The weight adjustment subsystem changes the importance or weight of the neuron connections responsible for holding the new stimulus. It is initiated by the print-now subsystem. Thus this subsystem is responsible for storing the properties and important information of the new stimulus. This subsystem depends on processes in the hippocampus and cortex. The hippocampus oversees the changing connections of neurons- it is a "catalyst" for the neural network to change its connections in a specific way. The strength and ability of the connections overseen in this step determines the permanence of the new memory stored. This process is thus very complex and takes a long time to finish.
This process involves storing the association of familiar information with a new context. This process is seen when we "memorize" items on a shopping list (we already know the items, but we must remember them in this context). Many subsystems are involved in remembering these associations. The print-now and weight adjustment subsystems first identify the information as familiar and then associate it with previously stored, similar stimuli. This association is then stored using something like a "place holder" in the associative memory that points to the important stored representations. These representations of information are actually stored in the perceptual encoding subsystems. Later experience with the stimuli activates the place holders in associative memory, identifying the context that the stimuli was associated with.
To encode and remember examples and prototypes, abstract properties of objects must be gathered and generalizations must be drawn. Our memory subsystems are organized so that this process is automatically done. Categories or prototypes that are formed and represented in memory do not have strict boundaries, but consist of examples that are organized based on those that are most typical of the category. Thus categories consist of the basic properties of a pattern that are given weights of importance in the neural network. Incoming examples are generalized to the categories, and some are determined to fit better than others. Prototypes are formed by generalizing an average of individual examples. Thus, individual examples can be stored and remembered, and general prototypes can also be formed and remembered. Examples and prototypes are stored in seperate networks in the brain. Studies have shown that the left cerebral hemisphere plays an important role in the storage of prototypes and the right cerebral hemisphere plays an important role in the storage of examples.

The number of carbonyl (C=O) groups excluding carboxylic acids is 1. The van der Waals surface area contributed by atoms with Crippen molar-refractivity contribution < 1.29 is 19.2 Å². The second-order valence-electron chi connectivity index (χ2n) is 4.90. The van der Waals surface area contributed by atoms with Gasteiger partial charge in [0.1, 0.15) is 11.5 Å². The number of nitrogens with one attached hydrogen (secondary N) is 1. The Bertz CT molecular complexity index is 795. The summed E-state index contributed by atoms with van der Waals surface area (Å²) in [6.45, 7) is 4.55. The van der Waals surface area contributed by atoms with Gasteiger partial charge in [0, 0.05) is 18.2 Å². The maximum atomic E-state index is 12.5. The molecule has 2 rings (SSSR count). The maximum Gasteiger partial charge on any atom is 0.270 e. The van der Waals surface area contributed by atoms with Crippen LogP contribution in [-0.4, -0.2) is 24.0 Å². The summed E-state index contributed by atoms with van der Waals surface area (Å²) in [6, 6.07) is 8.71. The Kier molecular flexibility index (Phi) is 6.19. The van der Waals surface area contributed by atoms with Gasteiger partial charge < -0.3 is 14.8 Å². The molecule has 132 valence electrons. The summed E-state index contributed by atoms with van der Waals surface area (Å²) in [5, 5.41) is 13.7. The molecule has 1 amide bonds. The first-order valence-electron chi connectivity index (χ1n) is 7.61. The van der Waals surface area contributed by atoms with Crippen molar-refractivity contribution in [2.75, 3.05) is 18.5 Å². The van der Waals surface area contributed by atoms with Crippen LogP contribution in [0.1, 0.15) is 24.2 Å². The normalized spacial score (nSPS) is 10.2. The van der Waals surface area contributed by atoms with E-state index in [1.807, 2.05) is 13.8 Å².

Often, we intentionally pay attention to and seek to memorize and store information. This type of memory is called intentional memory. This type of memory is often more successful than automatic, incidental memory for many reasons.
1. When we intentionally pay attention to information, we retain this pattern of information in the activation subsystems and thus increase the success of storage by the weight adjustment subsystem. By intentionally paying attention to information, we also continue the signal from the print-now subsystem to the weight adjustment subsystem. Thus the information is attended to more intensively and for longer periods of time, making it more likely that the information will be successfully stored.
2. The more information and details sent of a stimulus we are trying to remember, the more likely the stimulus will be stored. The more information sent, the more opportunities there are for associations and encoding to take place. This is called the depth of processing effect.
3. The decision subsystem will take the information that one is trying to store and organize it into chunks. This chunking of information makes it easier to remember things because more time can be spent on less items.
4. In intentionally seeking to store information, retrieval cues are often used to make storage easier and more successful.
5. Intentional storage of information can make use of visual as well as verbal methods of storage. By using visual and verbal methods to store and remember information, the chances of remembering information are increased.